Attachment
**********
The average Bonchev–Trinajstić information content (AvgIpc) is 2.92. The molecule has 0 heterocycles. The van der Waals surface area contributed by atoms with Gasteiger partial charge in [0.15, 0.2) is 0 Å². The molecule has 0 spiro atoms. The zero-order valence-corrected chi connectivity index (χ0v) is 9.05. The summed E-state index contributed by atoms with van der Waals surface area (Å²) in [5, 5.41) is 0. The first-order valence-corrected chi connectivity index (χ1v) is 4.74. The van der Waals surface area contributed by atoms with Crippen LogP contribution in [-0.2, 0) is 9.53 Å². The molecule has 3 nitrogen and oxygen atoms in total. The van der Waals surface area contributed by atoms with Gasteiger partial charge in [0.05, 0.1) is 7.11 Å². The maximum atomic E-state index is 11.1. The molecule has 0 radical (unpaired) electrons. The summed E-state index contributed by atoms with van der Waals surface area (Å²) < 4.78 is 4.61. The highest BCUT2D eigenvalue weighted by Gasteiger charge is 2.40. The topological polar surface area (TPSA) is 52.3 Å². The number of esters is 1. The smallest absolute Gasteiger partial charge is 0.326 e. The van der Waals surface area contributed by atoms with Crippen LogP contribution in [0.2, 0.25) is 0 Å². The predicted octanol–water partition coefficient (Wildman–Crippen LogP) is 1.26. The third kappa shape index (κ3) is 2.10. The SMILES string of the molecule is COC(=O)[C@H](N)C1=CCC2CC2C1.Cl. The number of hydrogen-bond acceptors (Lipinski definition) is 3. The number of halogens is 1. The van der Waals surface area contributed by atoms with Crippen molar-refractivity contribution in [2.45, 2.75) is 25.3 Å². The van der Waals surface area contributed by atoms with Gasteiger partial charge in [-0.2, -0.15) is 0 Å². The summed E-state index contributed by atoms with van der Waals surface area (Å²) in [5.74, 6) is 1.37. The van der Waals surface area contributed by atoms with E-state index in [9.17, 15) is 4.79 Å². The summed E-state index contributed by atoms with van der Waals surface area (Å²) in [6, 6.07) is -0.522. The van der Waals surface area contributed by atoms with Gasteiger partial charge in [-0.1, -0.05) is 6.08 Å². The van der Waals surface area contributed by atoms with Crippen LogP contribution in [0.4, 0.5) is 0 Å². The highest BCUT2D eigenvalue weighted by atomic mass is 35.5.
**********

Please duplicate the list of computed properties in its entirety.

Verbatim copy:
The average Bonchev–Trinajstić information content (AvgIpc) is 2.92. The molecule has 0 heterocycles. The van der Waals surface area contributed by atoms with Gasteiger partial charge in [0.15, 0.2) is 0 Å². The molecule has 0 spiro atoms. The zero-order valence-corrected chi connectivity index (χ0v) is 9.05. The summed E-state index contributed by atoms with van der Waals surface area (Å²) in [5, 5.41) is 0. The first-order valence-corrected chi connectivity index (χ1v) is 4.74. The van der Waals surface area contributed by atoms with Crippen LogP contribution in [-0.2, 0) is 9.53 Å². The molecule has 3 nitrogen and oxygen atoms in total. The van der Waals surface area contributed by atoms with Gasteiger partial charge in [0.05, 0.1) is 7.11 Å². The maximum atomic E-state index is 11.1. The molecule has 0 radical (unpaired) electrons. The summed E-state index contributed by atoms with van der Waals surface area (Å²) < 4.78 is 4.61. The highest BCUT2D eigenvalue weighted by Gasteiger charge is 2.40. The topological polar surface area (TPSA) is 52.3 Å². The number of esters is 1. The smallest absolute Gasteiger partial charge is 0.326 e. The van der Waals surface area contributed by atoms with Crippen LogP contribution in [0.2, 0.25) is 0 Å². The predicted octanol–water partition coefficient (Wildman–Crippen LogP) is 1.26. The third kappa shape index (κ3) is 2.10. The SMILES string of the molecule is COC(=O)[C@H](N)C1=CCC2CC2C1.Cl. The number of hydrogen-bond acceptors (Lipinski definition) is 3. The number of halogens is 1. The van der Waals surface area contributed by atoms with Crippen molar-refractivity contribution in [2.45, 2.75) is 25.3 Å². The van der Waals surface area contributed by atoms with Gasteiger partial charge in [-0.2, -0.15) is 0 Å². The summed E-state index contributed by atoms with van der Waals surface area (Å²) in [5.74, 6) is 1.37. The van der Waals surface area contributed by atoms with E-state index in [9.17, 15) is 4.79 Å². The summed E-state index contributed by atoms with van der Waals surface area (Å²) in [6, 6.07) is -0.522. The van der Waals surface area contributed by atoms with Gasteiger partial charge in [-0.1, -0.05) is 6.08 Å². The van der Waals surface area contributed by atoms with Crippen LogP contribution in [0.4, 0.5) is 0 Å². The highest BCUT2D eigenvalue weighted by atomic mass is 35.5.